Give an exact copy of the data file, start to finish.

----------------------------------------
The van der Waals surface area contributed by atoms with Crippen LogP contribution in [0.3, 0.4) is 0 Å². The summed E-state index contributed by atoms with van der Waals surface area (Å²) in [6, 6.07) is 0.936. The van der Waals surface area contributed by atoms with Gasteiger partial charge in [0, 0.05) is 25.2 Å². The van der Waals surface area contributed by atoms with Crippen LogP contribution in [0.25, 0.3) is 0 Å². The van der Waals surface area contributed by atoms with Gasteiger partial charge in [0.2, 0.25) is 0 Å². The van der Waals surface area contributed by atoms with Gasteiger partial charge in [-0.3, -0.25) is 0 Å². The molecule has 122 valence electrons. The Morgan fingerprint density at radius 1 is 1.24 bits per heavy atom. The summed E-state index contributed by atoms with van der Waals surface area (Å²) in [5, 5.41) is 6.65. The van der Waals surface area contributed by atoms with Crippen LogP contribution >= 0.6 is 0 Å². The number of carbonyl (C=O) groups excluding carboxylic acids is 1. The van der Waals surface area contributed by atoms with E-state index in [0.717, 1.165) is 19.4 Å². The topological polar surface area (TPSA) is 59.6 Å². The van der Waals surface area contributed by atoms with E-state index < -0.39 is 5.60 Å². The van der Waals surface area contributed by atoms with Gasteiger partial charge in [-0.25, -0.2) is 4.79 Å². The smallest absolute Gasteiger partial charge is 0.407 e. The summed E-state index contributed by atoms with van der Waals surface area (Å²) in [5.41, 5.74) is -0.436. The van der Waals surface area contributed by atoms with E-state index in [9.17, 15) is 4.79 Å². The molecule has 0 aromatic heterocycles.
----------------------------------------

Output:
The van der Waals surface area contributed by atoms with Crippen LogP contribution in [0.3, 0.4) is 0 Å². The summed E-state index contributed by atoms with van der Waals surface area (Å²) in [6, 6.07) is 0.936. The van der Waals surface area contributed by atoms with Gasteiger partial charge in [0, 0.05) is 25.2 Å². The van der Waals surface area contributed by atoms with Crippen LogP contribution in [0.25, 0.3) is 0 Å². The van der Waals surface area contributed by atoms with Gasteiger partial charge in [0.2, 0.25) is 0 Å². The van der Waals surface area contributed by atoms with Gasteiger partial charge in [-0.3, -0.25) is 0 Å². The molecule has 122 valence electrons. The Morgan fingerprint density at radius 1 is 1.24 bits per heavy atom. The summed E-state index contributed by atoms with van der Waals surface area (Å²) in [5, 5.41) is 6.65. The van der Waals surface area contributed by atoms with Crippen LogP contribution >= 0.6 is 0 Å². The number of carbonyl (C=O) groups excluding carboxylic acids is 1. The van der Waals surface area contributed by atoms with E-state index in [0.717, 1.165) is 19.4 Å². The topological polar surface area (TPSA) is 59.6 Å². The van der Waals surface area contributed by atoms with E-state index < -0.39 is 5.60 Å². The van der Waals surface area contributed by atoms with Gasteiger partial charge in [-0.25, -0.2) is 4.79 Å². The smallest absolute Gasteiger partial charge is 0.407 e. The summed E-state index contributed by atoms with van der Waals surface area (Å²) in [5.41, 5.74) is -0.436. The van der Waals surface area contributed by atoms with E-state index in [9.17, 15) is 4.79 Å². The molecule has 0 aromatic heterocycles.